Did you know 35% of our taxes in Australia go toward supporting the welfare of our citizens? New initiatives like the National Disability Insurance scheme which will see a $20.3b investment over 7 years, will sure go a long way to providing much needed support to people with disability.  People with disability is a phrase that describes the 460,000 Australians who are less able than most as well as family, friends, carers or organisations that actively support them (Budget 13-14 2013 NDIS Policy).  The scheme will see increased supports so that people with disability can exercise more choice and control over their lives and achieve their full potential.  This in turn maximises the potential of the support networks of those with disability by broadening the support available to them.

Commonwealth Budget 13-14

I was recently privileged to hear Sally Richards (Australian disability advocate) speak at the International People with Disability Day.  One of Sally’s four sons was born severely intellectually disabled with her husband taking his own life a few years ago, unable to cope with the added pressure while battling mental illness.  I was truly moved by Sally’s story and her commitment to ensuring that people with disability are able to make a valid contribution in society.  Sally’s amazing courage, determination and sacrifice have led her son to now live in his own townhouse, with a carer, and work part time delivering mail.  Sally believes the NDIS is just one more step in fostering better access and inclusion for people with disability, which then has the flow on effect of supporting carers and family members in maximising their potential too.

For Australians not living with disability the increase in Medicare levy from 1.5%-2% of taxable income may not be welcomed, although this is an incremental investment compared to the $20.3 billion forecast to be generated for people with disability as a result of the increase in Medicare levy. We will all be touched by disability at some point in our lives, whether we obtain a disability or know someone who requires assistance.  DisabilityCare Australia will also incorporate the National Injury Insurance Scheme (NIIS), ensuring those who are affected by a ‘catastrophic’ injury can receive supports on a no-fault basis with reduced litigation and greater access to care required (Budget 13-14 2013 NDIS Policy).

http://everyaustraliancounts.com.au

Policymakers and Treasury aim to strike a balance between the State’s economic priorities and social outcomes through varying the investment allocated to certain initiatives every financial year. The key initiatives across welfare reform demonstrate a focus on research for informed policy making, inflation adjustments and labour force participation incentives to drive increased spending.  Effective budget allocation ensures resources are allocated to increase social capital through reducing the costs of anti-social behaviour and driving social cohesion for a fully functioning society which results in a strong economy (Cox 1995).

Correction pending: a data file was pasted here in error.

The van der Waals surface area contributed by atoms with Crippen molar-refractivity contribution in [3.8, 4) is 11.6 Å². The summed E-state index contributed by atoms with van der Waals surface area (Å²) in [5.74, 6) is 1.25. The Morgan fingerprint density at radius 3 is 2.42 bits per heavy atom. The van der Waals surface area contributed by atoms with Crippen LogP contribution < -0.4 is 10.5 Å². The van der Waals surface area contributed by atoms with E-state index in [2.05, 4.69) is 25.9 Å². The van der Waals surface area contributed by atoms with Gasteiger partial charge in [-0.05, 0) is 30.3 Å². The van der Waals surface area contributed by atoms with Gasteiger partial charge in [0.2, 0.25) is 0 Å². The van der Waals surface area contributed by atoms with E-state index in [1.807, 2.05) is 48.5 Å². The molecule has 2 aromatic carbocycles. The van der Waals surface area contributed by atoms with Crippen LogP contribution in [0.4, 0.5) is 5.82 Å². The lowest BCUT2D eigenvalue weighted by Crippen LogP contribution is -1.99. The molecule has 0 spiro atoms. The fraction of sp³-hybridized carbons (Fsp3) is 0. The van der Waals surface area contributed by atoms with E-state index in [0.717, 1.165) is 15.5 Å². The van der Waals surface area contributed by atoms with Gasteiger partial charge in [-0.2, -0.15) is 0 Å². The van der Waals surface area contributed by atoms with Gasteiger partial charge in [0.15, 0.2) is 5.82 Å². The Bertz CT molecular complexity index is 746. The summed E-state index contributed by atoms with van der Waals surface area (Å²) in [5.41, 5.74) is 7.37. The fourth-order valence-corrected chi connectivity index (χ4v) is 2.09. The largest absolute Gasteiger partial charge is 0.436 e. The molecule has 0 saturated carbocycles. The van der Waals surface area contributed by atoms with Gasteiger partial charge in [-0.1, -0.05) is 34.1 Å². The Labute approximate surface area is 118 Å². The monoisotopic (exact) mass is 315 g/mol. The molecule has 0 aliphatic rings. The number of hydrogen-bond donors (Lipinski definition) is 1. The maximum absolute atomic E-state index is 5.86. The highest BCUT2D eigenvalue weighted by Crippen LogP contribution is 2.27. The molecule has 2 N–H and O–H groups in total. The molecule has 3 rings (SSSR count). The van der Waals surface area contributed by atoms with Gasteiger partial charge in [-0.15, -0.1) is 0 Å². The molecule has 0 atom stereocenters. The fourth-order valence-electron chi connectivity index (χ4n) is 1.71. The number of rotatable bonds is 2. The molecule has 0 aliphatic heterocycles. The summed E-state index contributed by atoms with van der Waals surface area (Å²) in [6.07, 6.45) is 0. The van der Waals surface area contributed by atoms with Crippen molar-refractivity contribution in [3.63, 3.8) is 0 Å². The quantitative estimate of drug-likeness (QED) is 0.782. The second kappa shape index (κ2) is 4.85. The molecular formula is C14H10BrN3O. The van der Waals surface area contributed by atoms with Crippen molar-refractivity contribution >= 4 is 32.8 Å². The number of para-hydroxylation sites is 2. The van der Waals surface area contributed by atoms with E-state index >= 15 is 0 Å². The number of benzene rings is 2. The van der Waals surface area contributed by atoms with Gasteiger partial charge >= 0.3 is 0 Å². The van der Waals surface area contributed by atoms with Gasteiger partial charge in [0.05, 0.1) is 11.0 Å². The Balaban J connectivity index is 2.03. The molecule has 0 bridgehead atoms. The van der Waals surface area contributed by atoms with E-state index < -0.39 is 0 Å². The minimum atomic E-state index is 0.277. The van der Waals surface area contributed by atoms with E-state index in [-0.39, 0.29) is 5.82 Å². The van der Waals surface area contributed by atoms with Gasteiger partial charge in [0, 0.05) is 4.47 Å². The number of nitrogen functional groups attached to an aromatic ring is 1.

When a hero comes along…

Nelson has no doubt proved to have touched the lives of millions.  Evident across social media the past few weeks were his inspirational quotes that have moved many of us.

mandela_10

Who is this ambassador for peace?

In summary, Nelson was South Africa’s first black president (is black PC?), was instrumental in significantly reducing apartheid (entrenched racism) and was jailed for 27 years for doing so.

Nelson was not alone in his quest for us to treat each other with the respect and kindness we deserve. Martin Luther King’s dream was for ‘people to be judged by the content of their character not the colour of their skin’. As the Dalai Lama quotes we are all the same, we are one, we are humanity.

Nelson or ‘Madiba’ (the father) as he was known to many…showed the world that you can stand up for what you believe is right.  Despite the harsh penalties for attempting to overthrow the policies of the South African Government decades ago Nelson fought for the rights of his fellow Africans.  According to the Nelson Mandela foundation he ‘supports conflict resolution, poverty reduction and increased public health’.

The rejection of a class based society

If anyone has seen ‘The Help‘ you probably have experienced at least on film the abhorrent treatment of African Americans in the US as slaves in the 1970s.  I was shocked after seeing this film and couldn’t believe there were people out there who could treat fellow humans this way.

KKK? Are these people kidding themselves? They dress like children who have been stuck in a room with their bedsheet and a pair of scissors. While membership over the past few decades has significantly declined (~6m to 6K) its unfathomable people could put that much energy into opposing those of a different skin colour.

The ‘Enlightenment’ or ‘Age of Reason’ in the 17th and 18th C created a significant rejection of class based society.  The emphasis became on reason rather than tradition. Power inequalities started to fade however money still continues to play a central role in status today.

I recall a trip to Hobart where the anglo-saxon cab driver started whinging about an influx of Sudanese immigrants settling there, and that Hobart had the highest per capita anglo saxon population than any other place in the world (at 98%).  I’m half Croatian and most of my friends have one or both parents born outside Australia and even grandparents.